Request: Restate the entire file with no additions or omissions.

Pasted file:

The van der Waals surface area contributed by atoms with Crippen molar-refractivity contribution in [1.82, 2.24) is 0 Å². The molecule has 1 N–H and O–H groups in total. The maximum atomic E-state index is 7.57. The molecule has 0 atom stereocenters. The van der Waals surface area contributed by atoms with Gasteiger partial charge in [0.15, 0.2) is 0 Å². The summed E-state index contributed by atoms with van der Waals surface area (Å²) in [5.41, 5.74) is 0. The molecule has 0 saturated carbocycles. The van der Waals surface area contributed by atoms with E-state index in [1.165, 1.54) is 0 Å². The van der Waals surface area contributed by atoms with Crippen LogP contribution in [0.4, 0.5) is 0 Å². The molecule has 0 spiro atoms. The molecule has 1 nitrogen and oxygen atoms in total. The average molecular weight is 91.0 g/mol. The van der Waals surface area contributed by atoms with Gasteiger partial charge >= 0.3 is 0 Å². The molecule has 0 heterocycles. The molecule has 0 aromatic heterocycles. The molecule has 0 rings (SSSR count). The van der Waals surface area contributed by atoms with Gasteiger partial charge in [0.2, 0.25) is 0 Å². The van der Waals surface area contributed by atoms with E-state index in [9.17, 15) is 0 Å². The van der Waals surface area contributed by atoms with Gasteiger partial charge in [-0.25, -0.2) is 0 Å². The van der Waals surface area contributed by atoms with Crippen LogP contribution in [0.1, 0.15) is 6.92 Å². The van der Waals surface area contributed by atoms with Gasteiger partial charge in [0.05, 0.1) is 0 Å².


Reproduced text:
The van der Waals surface area contributed by atoms with Crippen molar-refractivity contribution in [1.82, 2.24) is 0 Å². The molecule has 1 N–H and O–H groups in total. The maximum atomic E-state index is 7.57. The molecule has 0 atom stereocenters. The van der Waals surface area contributed by atoms with Gasteiger partial charge in [0.15, 0.2) is 0 Å². The summed E-state index contributed by atoms with van der Waals surface area (Å²) in [5.41, 5.74) is 0. The molecule has 0 saturated carbocycles. The van der Waals surface area contributed by atoms with E-state index in [1.165, 1.54) is 0 Å². The van der Waals surface area contributed by atoms with Crippen LogP contribution in [0.4, 0.5) is 0 Å². The molecule has 0 spiro atoms. The molecule has 1 nitrogen and oxygen atoms in total. The average molecular weight is 91.0 g/mol. The van der Waals surface area contributed by atoms with Gasteiger partial charge >= 0.3 is 0 Å². The molecule has 0 heterocycles. The molecule has 0 aromatic heterocycles. The molecule has 0 rings (SSSR count). The van der Waals surface area contributed by atoms with Gasteiger partial charge in [0.2, 0.25) is 0 Å². The van der Waals surface area contributed by atoms with E-state index in [9.17, 15) is 0 Å². The van der Waals surface area contributed by atoms with Gasteiger partial charge in [-0.25, -0.2) is 0 Å². The van der Waals surface area contributed by atoms with Crippen LogP contribution in [0.1, 0.15) is 6.92 Å². The van der Waals surface area contributed by atoms with Gasteiger partial charge in [0.05, 0.1) is 0 Å².